Too many victims
MUMBAI: Three bombs ripped through India's commercial capital Mumbai on Wednesday, killing 21 people and injuring more than 100 in the deadliest attack in the city since the 2008 assault by Islamist militants.
The coordinated blasts hit busy districts in the south of the city, the same area targeted two and half years ago by Pakistan-based militants who caused mayhem and bloodshed during a 60-hour siege that left 166 people dead.
"It is another attack on the heart of India," said the chief minister of Maharashtra state, Prithviraj Chavan, who hinted at possible foreign involvement by saying it was a "challenge to Indian sovereignty."
The Home Ministry said at least 21 people had been killed and 141 injured, many of them seriously.
Home Minister P. Chidambaram told reporters in New Delhi that it was "a coordinated attack by terrorists," adding that "the entire city of Mumbai has been put on high alert."
The targets included a predominantly middle-class residential area, a wholesale gold market and a district housing diamond traders and jewellery shops, which is also home to Mumbai's abandoned opera house.
All three explosions went off within a 15-minute period, starting at around 6:50pm (1320 GMT).
Fashion photographer Rutavi Metha heard a "massive" explosion and ran towards the site of the bomb in the gold market area known as Zaveri Bazaar -- one of targets for explosions in 2003 that killed 52 and injured more than 150.
"There were bodies on the ground and a lot of blood. Local people were trying to help, picking up the injured and putting them in cars to drive them to hospital," she said.
Indian Prime Minister Manmohan Singh condemned the blasts and appealed for calm.
No group claimed responsibility, though suspicions initially fell on two Islamist groups that have targeted India in the past: the home-grown Indian Mujahideen and the Pakistan-based Lashkar-e-Taiba (LeT).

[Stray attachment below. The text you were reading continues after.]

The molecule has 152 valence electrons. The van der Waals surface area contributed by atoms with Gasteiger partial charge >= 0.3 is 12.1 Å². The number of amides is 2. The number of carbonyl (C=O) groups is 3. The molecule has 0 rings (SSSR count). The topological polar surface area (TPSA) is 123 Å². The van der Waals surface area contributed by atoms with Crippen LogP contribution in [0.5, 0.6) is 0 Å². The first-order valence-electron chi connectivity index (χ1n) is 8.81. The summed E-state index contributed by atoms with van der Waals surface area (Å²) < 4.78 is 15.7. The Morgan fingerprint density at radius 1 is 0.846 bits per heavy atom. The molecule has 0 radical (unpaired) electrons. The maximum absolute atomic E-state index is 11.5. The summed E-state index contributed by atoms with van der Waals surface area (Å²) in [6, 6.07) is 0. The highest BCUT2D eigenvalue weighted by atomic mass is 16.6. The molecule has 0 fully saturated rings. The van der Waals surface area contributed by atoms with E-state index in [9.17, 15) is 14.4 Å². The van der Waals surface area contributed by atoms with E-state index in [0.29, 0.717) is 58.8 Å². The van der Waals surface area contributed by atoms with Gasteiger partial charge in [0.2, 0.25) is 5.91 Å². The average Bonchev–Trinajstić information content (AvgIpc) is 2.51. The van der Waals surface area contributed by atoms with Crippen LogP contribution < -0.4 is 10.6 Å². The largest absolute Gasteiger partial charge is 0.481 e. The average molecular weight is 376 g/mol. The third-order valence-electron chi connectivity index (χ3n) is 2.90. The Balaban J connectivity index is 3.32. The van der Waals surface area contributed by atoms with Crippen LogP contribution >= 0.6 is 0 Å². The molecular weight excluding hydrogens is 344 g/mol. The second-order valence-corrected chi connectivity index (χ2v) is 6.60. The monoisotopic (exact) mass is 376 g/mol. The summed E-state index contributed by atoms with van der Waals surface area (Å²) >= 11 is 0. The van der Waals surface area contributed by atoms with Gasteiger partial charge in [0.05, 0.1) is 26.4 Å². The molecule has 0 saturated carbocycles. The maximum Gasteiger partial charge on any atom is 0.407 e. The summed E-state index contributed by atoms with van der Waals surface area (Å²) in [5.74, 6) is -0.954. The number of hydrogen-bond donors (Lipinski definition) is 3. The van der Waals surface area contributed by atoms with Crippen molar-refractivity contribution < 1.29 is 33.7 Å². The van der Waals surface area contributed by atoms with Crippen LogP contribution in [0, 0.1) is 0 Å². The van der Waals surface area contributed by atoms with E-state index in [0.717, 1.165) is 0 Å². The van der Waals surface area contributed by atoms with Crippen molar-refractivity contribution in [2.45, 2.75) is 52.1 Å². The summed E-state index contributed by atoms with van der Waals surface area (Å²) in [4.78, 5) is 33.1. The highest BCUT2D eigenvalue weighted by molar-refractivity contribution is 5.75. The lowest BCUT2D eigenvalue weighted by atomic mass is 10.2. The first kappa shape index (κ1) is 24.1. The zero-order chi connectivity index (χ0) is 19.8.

US President Barack Obama was among the first to condemn the "outrageous" bombings and said the United States was closely monitoring the situation.
"The American people will stand with the Indian people in times of trial, and we will offer support to India's efforts to bring the perpetrators of these terrible crimes to justice," Obama said in a statement.
In November 2008, 10 militants from the LeT attacked multiple targets in Mumbai, including five-star hotels, in an assault known as "26/11" in India and often compared to the September 11 attacks on the United States.
India broke off a peace dialogue with Islamabad afterwards, blaming it for failing to crack down on the militant group. Talks between the two nuclear-armed rivals only resumed earlier this year.
The Indian and Pakistani foreign ministers are scheduled to hold talks in New Delhi in the last week of July.
Eyewitnesses outside the diamond trader building in south Mumbai said a car bomb had exploded when the area was packed with office workers heading home.
Fire brigade floodlights showed the full extent of the damage in a claustrophobic side street in the Opera House area.
Sandals were abandoned among the muddy puddles and potholes overflowing with steady monsoon rain; roadside food stalls were overturned in the gutter, and the mangled remains of a car stood with its doors hanging off.
"More than 5,000 people pass through here every minute," said Jayesh Labdhi, a committee member of the Mumbai Diamond Merchants' Association near the wreckage of a white car.
"There was a huge big blast. We didn't know what it was but after a couple of minutes we saw so much smoke everywhere. There were so many people lying on the ground just crying out and wanting help," Labdhi told AFP.
The last major bombing in India was in February last year in the western city of Pune, when a blast at a packed restaurant killed 16 people including several foreigners.
In 2006, a series of seven high-powered blasts on suburban trains in Mumbai killed 187 commuters and left 800 injured -- an attack that India also blamed on Pakistan-based militants.